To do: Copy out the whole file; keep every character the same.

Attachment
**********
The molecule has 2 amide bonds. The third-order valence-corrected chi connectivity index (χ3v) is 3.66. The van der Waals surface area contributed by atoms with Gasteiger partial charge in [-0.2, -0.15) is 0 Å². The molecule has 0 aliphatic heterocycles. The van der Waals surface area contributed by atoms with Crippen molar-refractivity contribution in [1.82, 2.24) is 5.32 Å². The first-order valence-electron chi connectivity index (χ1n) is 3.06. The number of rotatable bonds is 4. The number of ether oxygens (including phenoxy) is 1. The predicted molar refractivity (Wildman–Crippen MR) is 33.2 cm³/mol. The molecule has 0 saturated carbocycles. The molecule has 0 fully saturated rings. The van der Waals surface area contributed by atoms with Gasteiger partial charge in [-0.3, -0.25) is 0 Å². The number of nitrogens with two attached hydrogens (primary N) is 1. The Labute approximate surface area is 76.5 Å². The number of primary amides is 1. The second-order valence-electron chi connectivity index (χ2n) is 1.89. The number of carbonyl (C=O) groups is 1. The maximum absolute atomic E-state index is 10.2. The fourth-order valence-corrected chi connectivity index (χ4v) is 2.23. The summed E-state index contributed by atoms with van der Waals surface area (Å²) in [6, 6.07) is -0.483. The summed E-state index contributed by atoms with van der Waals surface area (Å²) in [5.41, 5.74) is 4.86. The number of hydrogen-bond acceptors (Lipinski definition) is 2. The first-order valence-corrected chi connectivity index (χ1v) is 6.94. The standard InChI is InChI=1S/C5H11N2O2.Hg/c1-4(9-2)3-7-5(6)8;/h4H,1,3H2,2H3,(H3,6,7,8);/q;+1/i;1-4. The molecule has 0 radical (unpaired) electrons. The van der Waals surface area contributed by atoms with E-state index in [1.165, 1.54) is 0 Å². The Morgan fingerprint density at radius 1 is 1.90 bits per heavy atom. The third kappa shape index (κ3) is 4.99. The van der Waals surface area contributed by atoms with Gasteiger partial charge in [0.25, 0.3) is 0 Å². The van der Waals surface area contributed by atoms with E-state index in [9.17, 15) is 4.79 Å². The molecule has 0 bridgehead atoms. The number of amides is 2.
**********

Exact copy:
The molecule has 2 amide bonds. The third-order valence-corrected chi connectivity index (χ3v) is 3.66. The van der Waals surface area contributed by atoms with Gasteiger partial charge in [-0.2, -0.15) is 0 Å². The molecule has 0 aliphatic heterocycles. The van der Waals surface area contributed by atoms with Crippen molar-refractivity contribution in [1.82, 2.24) is 5.32 Å². The first-order valence-electron chi connectivity index (χ1n) is 3.06. The number of rotatable bonds is 4. The number of ether oxygens (including phenoxy) is 1. The predicted molar refractivity (Wildman–Crippen MR) is 33.2 cm³/mol. The molecule has 0 saturated carbocycles. The molecule has 0 fully saturated rings. The van der Waals surface area contributed by atoms with Gasteiger partial charge in [-0.3, -0.25) is 0 Å². The number of nitrogens with two attached hydrogens (primary N) is 1. The Labute approximate surface area is 76.5 Å². The number of primary amides is 1. The second-order valence-electron chi connectivity index (χ2n) is 1.89. The number of carbonyl (C=O) groups is 1. The maximum absolute atomic E-state index is 10.2. The fourth-order valence-corrected chi connectivity index (χ4v) is 2.23. The summed E-state index contributed by atoms with van der Waals surface area (Å²) in [6, 6.07) is -0.483. The summed E-state index contributed by atoms with van der Waals surface area (Å²) in [5.41, 5.74) is 4.86. The number of hydrogen-bond acceptors (Lipinski definition) is 2. The first-order valence-corrected chi connectivity index (χ1v) is 6.94. The standard InChI is InChI=1S/C5H11N2O2.Hg/c1-4(9-2)3-7-5(6)8;/h4H,1,3H2,2H3,(H3,6,7,8);/q;+1/i;1-4. The molecule has 0 radical (unpaired) electrons. The van der Waals surface area contributed by atoms with E-state index in [1.165, 1.54) is 0 Å². The Morgan fingerprint density at radius 1 is 1.90 bits per heavy atom. The third kappa shape index (κ3) is 4.99. The van der Waals surface area contributed by atoms with Gasteiger partial charge in [0.25, 0.3) is 0 Å². The van der Waals surface area contributed by atoms with E-state index in [9.17, 15) is 4.79 Å². The molecule has 0 bridgehead atoms. The number of amides is 2.